•      Comparative morphology is also evident in embryonic development

–  “Comparative embryology”

•      Fish, chickens, humans, etc. all possess pharyngeal slits during their development

–  Develop into gills in fish

–  Develop into eustacian tubes in humans

•      Why would these organisms share a common embryonic structure?

 

•      Pharyngeal slits were present in ancestors to all vertebrates

–  Ancestral to fish, amphibians, reptiles, mammals, and birds

•      Similarities in embryonic development are due to descent from a common ancestor

•      Every living thing on Earth has DNA as its genetic material

•      The genetic code is identical in virtually all living things

–  Triplet of DNA bases ΰ specific amino acid

–  The very few differences are minor

•      If all life on Earth descended from a common ancestor, one would expect this type of similarity in the genetic code

•      Common ancestors possessed numerous genes

–  Many of these genes should be present in species descending from this common ancestor

–  These genes should have similar, but not identical DNA sequences in these descendant species

•   Mutations would alter this DNA sequence at a fairly constant (and very slow) rate

•      e.g., The cytochrome c oxidase gene exists in organisms as different as humans, moths, and yeasts

–  These genes have similar functions

–  These genes differ slightly in DNA sequence

•      The number of differences is an indication of how closely related different species are

•      Evolutionary theory predicts that the number of DNA base-pair differences between two species should reflect the evolutionary distance between these two species

–  e.g., There should be relatively many differences between a human and a yeast

–  e.g., There should be relatively few differences between a human and a pig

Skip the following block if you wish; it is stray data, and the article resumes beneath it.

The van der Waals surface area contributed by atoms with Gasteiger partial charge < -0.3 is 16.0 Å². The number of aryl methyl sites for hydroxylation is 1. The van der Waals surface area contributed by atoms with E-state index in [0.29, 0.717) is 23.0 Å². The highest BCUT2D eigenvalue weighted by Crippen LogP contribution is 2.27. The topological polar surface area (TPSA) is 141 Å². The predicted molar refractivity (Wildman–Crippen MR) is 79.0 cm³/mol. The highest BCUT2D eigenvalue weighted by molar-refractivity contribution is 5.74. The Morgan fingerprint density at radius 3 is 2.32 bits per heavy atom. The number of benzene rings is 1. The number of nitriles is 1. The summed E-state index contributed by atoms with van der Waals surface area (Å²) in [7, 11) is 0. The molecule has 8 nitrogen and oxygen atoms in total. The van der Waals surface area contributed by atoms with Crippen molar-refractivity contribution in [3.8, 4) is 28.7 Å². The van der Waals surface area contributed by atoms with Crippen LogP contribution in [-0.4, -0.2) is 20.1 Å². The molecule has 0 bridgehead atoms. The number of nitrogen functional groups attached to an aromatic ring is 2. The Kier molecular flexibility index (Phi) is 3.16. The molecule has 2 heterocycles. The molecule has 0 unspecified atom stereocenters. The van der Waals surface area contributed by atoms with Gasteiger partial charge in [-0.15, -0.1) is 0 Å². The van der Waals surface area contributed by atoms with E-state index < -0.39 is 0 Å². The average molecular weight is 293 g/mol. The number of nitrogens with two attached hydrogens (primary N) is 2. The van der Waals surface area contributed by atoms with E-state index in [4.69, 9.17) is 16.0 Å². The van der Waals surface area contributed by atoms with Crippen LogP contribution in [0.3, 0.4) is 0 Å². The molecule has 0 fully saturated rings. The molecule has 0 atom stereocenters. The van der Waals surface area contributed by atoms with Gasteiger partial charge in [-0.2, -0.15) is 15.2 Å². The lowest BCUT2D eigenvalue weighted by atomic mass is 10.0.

•      Mutations are like a “molecular clock”

–  Able to measure the evolutionary distance between species

•      These predictions have been borne out by the sequencing of the cytochrome c oxidase gene

–  Similar results have been found with numerous other genes as well

•      Molecular data provides additional confirmation for evolution between lines of evidence

–  Consistent with radiometric dating

–  Consistent with the fossil record

–  Consistent with comparative anatomy

Evolution at Its Smallest Scale

•      A species is a group of organisms able to successfully interbreed in nature

•      A species generally consists of several smaller groups called populations

–  All the members of a species that live in a defined geographic region at a given time

•      Populations, not individuals, are the units that evolve

•      Evolution can be defined as a change in the characteristics of a population over time

–  Populations are often isolated to some degree from other populations

–  The environments inhabited by each population is different

–  Each population faces the natural selection pressures of its own environment

–  Different populations can evolve differently

•      e.g., Two different frog populations in two different environments may both evolve coloration patterns making them less visible to predators